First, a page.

The Goldfinch by Donna Tartt

Goldfinch

The Goldfinch was the 2014 Pulitzer Prize Winner in Fiction, deservedly so, in my humble opinion. A Bildungsroman, it’s the poignant, heart-wrenching, and, for the most part, engrossing story revolving around young, tragic Theo Decker. Most critics have likened the novel to Copperfield’s Great Expectations, which is obvious; however, I found threads of Cather In The Rye, and The Great Gatsby as well. Tartt doesn’t necessarily weave a tightly-knit story, nor a very realistic one, but she does a masterful job of eliciting sympathy and empathy for a set of not-very-likeable characters. What she does with the protagonist is build a character that the reader will empathize with and dislike all at the same time! In the first few chapters, Theo Decker comes across as a lightweight Holden Caulfield. After he comes into possession of The Goldfinch, a masterpiece work of art by Caril Fabritius, the remainder of the story revolves around his attempts to hold onto the piece of art that was his mother’s favorite and which ultimately led to her death.

We get a glance at the Barbour family, Park Avenue socialites who take Theo in after the death of his mother, putting him in a position much like Gatsby’s Nick Carroway. He witnesses with a detached view the idiosyncrasies of the wealthy; the aloof but strangely caring mother; the pampered, neurotic, passive-aggressive father; the misfit kid; the family secrets swept under the rare Aubusson rug. While with them, Theo redeems himself, then, BAM! He’s whisked off the Las Vegas with long-lost dad.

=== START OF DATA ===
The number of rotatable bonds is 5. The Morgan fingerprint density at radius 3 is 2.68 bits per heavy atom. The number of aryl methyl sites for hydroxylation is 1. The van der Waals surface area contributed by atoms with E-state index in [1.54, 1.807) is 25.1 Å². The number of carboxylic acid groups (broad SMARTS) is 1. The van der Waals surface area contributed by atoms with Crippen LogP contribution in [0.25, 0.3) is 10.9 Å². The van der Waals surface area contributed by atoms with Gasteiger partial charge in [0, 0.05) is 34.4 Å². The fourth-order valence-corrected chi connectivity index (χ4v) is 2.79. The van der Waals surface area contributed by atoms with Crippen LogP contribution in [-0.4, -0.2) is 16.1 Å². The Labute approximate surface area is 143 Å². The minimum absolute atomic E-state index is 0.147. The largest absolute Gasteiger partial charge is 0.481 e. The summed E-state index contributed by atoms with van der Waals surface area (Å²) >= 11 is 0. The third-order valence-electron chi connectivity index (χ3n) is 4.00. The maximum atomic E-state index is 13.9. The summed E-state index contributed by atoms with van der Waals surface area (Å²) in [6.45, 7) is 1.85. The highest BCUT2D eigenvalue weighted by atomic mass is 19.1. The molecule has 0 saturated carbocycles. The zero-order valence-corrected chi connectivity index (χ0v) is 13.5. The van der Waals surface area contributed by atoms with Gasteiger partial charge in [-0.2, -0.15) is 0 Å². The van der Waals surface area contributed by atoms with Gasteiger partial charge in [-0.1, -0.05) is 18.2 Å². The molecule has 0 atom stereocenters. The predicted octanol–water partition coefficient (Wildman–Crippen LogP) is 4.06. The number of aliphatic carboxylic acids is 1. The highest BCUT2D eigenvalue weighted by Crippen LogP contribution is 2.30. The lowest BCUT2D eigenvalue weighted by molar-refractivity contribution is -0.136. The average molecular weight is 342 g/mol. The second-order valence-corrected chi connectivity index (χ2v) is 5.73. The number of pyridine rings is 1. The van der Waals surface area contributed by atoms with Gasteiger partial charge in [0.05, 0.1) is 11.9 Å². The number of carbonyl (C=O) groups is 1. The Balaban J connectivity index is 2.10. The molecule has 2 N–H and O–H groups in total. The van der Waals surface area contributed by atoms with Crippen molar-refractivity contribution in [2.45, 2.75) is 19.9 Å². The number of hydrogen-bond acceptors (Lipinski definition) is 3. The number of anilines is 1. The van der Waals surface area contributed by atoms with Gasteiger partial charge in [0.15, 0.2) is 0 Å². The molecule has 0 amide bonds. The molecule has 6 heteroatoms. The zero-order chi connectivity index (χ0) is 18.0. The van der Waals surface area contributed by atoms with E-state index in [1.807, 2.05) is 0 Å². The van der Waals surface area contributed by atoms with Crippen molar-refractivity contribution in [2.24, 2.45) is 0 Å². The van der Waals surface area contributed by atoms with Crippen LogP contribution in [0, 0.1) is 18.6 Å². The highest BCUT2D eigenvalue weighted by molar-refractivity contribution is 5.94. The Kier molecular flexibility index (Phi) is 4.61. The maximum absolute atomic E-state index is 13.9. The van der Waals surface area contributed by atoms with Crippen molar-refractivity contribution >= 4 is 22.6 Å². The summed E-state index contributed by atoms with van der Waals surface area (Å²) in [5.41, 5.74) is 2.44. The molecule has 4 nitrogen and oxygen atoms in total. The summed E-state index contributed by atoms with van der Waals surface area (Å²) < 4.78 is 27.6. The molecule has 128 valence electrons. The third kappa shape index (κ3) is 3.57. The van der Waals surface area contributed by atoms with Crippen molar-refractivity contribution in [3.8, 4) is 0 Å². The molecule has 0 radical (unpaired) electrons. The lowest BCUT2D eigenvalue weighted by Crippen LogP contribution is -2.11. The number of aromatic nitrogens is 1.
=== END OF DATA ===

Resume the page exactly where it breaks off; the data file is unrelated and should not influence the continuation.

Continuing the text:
There he meets my favorite character, Boris, a worldly-beyond-his-years Ukrainian teenager, and they become fast friends. I listened to the novel on Audible, and the narrator, David Pittu, did an extraordinary job with Boris’s accent; in Pittu’s hands our Boris comes across as a stoned version of Boris Karloff (from the Rocky and Bullwinkle Show). Pittu handled all of the characters and their distinctive accents quite admirably; Hobie’s calm, reassuring resonance, Mrs. Barbour’s cool society-maven unflappability, Mr. Barbour’s unhinged “Thurston Howell, III,” Xandra’s smoky sexiness.

It is a story filled with agonized people in agonizing situations brought on mostly by their own agonized decisions. Boris is a learned opportunist who has been forced to fend for himself under the worst circumstances. Theo’s dad is not-so-learned, an opportunist all the same, just not a very successful one. The characters have a depth rarely found in modern fiction, and I appreciated the author’s detail. Although the ending did not live up to my expectations, I recommended the book to several reader friends and have not heard any complaints from them.

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